Remark on previous work:
Jensen seems to have been the first to attack the ray-wave duality for a stadium-shaped dielectric resonator, in particular taking into account the inevitable ray-splitting into reflected and transmitted portions that occurs at the sharp dielectric interface of the chaotic resonator (thanks to R.K. Chang and A. Poon for pointing out the reference). However, he did not consider the long-lived resonances that such a cavity could support, which are a prerequisite for lasing. Instead, Jensen's paper gives a quasiclassical analysis of the rainbow-peaks for this structure. For more on rainbows, see this Atmospheric Optics web site. Ray splitting has received renewed interest in recent years (in my own ray optics simulations, it is taken into account as well - it becomes essential in high-index materials).

We are not the only ones to consider chaotic dielectric resonators. However, we were the first (to my knowledge) to seriously apply chaos analysis to the emission properties of quasibound states in dielectric resonators, see
"Q spoiling and directionality in deformed ring cavities",
J.U.Nöckel, A.D.Stone and R.K.Chang, Optics Letters 19, 1693 (1994).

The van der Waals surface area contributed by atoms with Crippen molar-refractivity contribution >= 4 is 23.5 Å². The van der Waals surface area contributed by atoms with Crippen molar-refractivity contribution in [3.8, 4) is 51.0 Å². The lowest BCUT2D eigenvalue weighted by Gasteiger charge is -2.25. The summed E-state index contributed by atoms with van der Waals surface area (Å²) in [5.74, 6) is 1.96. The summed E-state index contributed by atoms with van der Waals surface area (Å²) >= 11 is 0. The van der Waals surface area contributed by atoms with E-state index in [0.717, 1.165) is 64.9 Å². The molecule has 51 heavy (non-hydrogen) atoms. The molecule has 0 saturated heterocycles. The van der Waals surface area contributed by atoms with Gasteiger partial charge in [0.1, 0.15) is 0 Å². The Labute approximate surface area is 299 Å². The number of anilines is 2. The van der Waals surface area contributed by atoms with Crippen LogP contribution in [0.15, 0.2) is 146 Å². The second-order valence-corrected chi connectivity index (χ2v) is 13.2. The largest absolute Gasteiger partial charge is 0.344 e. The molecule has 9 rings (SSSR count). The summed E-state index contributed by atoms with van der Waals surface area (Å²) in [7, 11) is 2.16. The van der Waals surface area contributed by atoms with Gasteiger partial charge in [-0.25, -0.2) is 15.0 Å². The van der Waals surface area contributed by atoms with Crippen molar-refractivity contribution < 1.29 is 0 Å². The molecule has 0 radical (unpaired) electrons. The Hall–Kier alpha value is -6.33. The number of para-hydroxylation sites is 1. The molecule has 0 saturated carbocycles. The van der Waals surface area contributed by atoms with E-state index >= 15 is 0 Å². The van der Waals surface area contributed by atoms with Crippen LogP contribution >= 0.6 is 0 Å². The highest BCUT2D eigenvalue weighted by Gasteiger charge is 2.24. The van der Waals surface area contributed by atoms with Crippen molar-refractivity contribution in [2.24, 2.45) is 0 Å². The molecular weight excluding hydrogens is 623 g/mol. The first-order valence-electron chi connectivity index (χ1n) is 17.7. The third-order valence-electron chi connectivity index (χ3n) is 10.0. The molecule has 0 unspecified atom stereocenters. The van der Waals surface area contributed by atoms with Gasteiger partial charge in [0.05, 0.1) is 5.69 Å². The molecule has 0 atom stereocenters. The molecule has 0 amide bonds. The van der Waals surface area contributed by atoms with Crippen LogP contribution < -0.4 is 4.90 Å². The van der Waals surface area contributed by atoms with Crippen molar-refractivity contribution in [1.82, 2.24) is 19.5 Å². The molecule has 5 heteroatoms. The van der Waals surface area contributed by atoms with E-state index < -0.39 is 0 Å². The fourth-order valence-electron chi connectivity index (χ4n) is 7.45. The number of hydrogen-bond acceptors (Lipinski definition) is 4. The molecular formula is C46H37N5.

This is a theory paper in which we address the consequences of emerging ray chaos for the lifetimes and emission directionality of deformed dielectric resonators.

The first experiment in which the correspondence between emission anisotropy and chaotic structure in the classical ray dynamics was successfully applied to dielectric microlasers is
"Ray chaos and Q-spoiling in lasing droplets",
A.Mekis, J.U.Nöckel, G.Chen, A.D.Stone and R.K.Chang, Phys.Rev.Lett. 75, 2682 (1995).
In this paper, we studied lasing microdroplets with a nonspherical shape, which leads to a strongly anisotropic light output along the droplet surface. The total-intensity profile was imaged and compared with a ray model, yielding an explanation for the observed features.